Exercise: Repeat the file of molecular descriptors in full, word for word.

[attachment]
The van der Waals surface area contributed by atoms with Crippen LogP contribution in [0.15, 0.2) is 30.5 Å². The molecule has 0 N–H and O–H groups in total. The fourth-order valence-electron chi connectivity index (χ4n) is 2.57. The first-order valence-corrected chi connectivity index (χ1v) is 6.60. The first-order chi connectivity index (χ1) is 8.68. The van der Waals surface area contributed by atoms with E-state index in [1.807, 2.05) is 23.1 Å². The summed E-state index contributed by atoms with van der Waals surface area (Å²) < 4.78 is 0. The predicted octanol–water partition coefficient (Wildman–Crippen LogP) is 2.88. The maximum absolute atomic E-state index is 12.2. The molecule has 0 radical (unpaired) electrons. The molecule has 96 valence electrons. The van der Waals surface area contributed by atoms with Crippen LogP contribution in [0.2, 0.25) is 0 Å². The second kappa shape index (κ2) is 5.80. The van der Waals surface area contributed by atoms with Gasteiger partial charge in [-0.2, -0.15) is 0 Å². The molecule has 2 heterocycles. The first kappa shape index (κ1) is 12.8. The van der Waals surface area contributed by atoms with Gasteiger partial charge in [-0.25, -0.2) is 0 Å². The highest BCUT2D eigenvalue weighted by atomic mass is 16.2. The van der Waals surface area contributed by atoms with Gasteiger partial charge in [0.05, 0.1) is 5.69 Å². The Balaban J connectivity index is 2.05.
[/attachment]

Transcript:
The van der Waals surface area contributed by atoms with Crippen LogP contribution in [0.15, 0.2) is 30.5 Å². The molecule has 0 N–H and O–H groups in total. The fourth-order valence-electron chi connectivity index (χ4n) is 2.57. The first-order valence-corrected chi connectivity index (χ1v) is 6.60. The first-order chi connectivity index (χ1) is 8.68. The van der Waals surface area contributed by atoms with E-state index in [1.807, 2.05) is 23.1 Å². The summed E-state index contributed by atoms with van der Waals surface area (Å²) < 4.78 is 0. The predicted octanol–water partition coefficient (Wildman–Crippen LogP) is 2.88. The maximum absolute atomic E-state index is 12.2. The molecule has 0 radical (unpaired) electrons. The molecule has 96 valence electrons. The van der Waals surface area contributed by atoms with Crippen LogP contribution in [0.2, 0.25) is 0 Å². The second kappa shape index (κ2) is 5.80. The van der Waals surface area contributed by atoms with Gasteiger partial charge in [-0.2, -0.15) is 0 Å². The molecule has 2 heterocycles. The first kappa shape index (κ1) is 12.8. The van der Waals surface area contributed by atoms with Gasteiger partial charge in [-0.25, -0.2) is 0 Å². The highest BCUT2D eigenvalue weighted by atomic mass is 16.2. The van der Waals surface area contributed by atoms with Gasteiger partial charge in [0.05, 0.1) is 5.69 Å². The Balaban J connectivity index is 2.05.